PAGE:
An international organization of government IT workers recognized the City of Asheville June 15 for an innovative and cost effective point-to-point network connecting the city’s emergency response network.
The system, implemented with the assistance of IT Services, the Asheville Fire Department, and Building Safety, and with a partnership with the locally-based Skyrunner, grew out of a change in state law that limited the city’s right to use a multi-million dollar fiber optic network connecting more than 22 city facilities.
“The city was faced with paying $450,000 annually for continued use of the fiber network,” said Jonathan Feldman, City of Asheville IT Services director. “To continue meeting the public safety needs of the community, and City Council’s goal of fiscal responsibility, we needed to think outside the box.”
The “Best Practice” award, presented by GMIS (Government Management Information Sciences) International, acknowledges the city for its initiative, timeliness, and cost avoidance by building the replacement network for less than $20,000.
“The GMIS Best Practices Award is extremely important because it represents trailblazers and risk takers who find innovative, creative and exciting, and sometimes genius ways of doing things that others haven’t thought of,” said Janet Claggett, second vice president of GMIS International. “The time constraints and money constraints made the project that much more challenging, and the fact that the City of Asheville was able to pull together an innovative plan within its budget really blew the GMIS International board away.”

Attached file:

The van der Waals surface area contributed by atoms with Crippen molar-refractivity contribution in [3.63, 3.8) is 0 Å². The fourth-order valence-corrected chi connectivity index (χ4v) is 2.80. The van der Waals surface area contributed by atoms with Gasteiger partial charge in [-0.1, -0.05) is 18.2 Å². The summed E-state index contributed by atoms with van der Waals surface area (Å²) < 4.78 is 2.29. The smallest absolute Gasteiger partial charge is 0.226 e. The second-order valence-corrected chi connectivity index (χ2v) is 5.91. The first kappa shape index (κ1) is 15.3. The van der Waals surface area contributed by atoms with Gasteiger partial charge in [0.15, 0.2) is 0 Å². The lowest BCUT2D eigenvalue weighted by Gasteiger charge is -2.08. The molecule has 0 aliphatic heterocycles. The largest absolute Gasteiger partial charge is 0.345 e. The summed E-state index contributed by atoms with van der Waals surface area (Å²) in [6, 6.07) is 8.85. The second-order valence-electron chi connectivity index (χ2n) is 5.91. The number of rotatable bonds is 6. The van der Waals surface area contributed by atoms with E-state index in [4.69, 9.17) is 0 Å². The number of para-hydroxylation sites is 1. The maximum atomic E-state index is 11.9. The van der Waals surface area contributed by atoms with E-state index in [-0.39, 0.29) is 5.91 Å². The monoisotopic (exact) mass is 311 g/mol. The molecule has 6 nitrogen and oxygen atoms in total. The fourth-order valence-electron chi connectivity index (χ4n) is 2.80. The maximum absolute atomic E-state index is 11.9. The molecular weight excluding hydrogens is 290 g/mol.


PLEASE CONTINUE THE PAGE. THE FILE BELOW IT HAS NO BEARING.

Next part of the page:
From October 2010 to January 2011, City of Asheville departments constructed an extensive wireless point-to-point network. Skyrunner provided highly cost effective and cutting edge radio equipment. The compact and energy efficient radios permitted installation at a greatly accelerated pace where traditional radio systems could not be reliably installed.
High-speed wireless technology represents the continuation of a station alerting system implemented by Asheville Fire and Rescue several years ago, which, in addition to other City Council investments, contributed to a three-fold improvement in cardiac emergency survival rates and a 20 percent improvement in structure fire response rates.
“This was one of those occasions to take a problem and turn it into an opportunity,” said Technical Services Manager Wanda Burgess, whose division managed the wireless project. “By partnering with other departments, public agencies and the private sector, Asheville has been able to maintain critical services to the public at greatly reduced costs.”